Samantha DeVries' father is Lucas DeVries, a third-generation American of Dutch descent and master horseman; her mother, Gretchen, is an African American and a history buff who has traced her family's lineage back to 1875.
“I am in a nineteenth-century horse barn facing a man with a whip—a mean looking thing with a knotted leather thong—and I can tell he’s dying to use it on me.
“Yes, mister,” I mumble.
He raises the whip. “Go.”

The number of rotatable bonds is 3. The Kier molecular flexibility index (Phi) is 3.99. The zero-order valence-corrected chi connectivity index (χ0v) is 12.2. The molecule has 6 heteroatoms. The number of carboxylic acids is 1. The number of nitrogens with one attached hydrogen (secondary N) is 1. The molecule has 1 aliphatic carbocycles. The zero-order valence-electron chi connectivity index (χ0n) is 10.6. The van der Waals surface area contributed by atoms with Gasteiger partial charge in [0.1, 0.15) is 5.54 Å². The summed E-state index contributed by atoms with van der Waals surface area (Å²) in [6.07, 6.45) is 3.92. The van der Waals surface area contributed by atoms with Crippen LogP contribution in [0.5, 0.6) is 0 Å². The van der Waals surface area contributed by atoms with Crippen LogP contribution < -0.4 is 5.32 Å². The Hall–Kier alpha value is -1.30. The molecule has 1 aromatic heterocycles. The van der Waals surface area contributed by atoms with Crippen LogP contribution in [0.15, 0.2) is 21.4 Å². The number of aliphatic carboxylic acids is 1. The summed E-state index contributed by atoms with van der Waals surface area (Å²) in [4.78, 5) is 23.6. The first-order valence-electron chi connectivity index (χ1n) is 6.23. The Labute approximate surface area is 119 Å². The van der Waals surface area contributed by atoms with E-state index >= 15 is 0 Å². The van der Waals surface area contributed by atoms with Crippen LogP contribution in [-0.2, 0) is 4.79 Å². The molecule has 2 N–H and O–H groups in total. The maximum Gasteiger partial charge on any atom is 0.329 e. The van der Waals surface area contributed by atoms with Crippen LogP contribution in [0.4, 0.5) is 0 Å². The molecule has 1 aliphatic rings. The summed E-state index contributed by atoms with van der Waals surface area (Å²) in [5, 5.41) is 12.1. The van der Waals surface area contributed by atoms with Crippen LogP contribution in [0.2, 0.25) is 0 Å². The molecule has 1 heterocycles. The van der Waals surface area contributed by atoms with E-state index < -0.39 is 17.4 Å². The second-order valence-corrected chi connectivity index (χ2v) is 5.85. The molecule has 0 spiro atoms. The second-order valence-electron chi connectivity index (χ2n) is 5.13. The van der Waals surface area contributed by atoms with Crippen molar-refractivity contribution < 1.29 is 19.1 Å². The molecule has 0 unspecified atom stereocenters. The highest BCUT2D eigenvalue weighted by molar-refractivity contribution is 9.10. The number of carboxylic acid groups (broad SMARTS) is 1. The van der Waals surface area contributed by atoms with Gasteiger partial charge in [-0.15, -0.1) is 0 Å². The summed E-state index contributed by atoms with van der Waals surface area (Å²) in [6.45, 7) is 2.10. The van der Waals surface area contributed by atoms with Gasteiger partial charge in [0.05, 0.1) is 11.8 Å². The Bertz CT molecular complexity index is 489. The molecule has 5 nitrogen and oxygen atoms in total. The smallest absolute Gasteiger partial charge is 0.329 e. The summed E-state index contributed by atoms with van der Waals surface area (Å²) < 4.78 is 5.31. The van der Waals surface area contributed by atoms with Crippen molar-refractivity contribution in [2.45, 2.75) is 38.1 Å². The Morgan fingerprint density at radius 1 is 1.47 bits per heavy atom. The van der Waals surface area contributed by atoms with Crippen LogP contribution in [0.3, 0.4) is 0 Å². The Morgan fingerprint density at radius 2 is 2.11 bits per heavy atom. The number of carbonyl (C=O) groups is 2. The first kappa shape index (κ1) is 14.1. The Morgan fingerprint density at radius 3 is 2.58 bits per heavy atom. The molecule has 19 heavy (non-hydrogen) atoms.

So I shuffle off trying to look as dejected as possible, but inside I am raging with fury. How did my people live like this? (p. 83)
My fists curl into balls. Angry tears stream down my face. All I can think of is Sam huddled on the dirt floor of a slave cabin, being kicked and whipped. Without Papa to curtail him, Zeke Tuner will be brutal. He’ll unleash all his vicious fury on my dearest friend.
How did I not see this before?
Shame joins my angry tears. I’m angry with myself, and I’m ashamed of the world I’ve inhabited all my life without seeing it for what it really is.” (p. 137-8)
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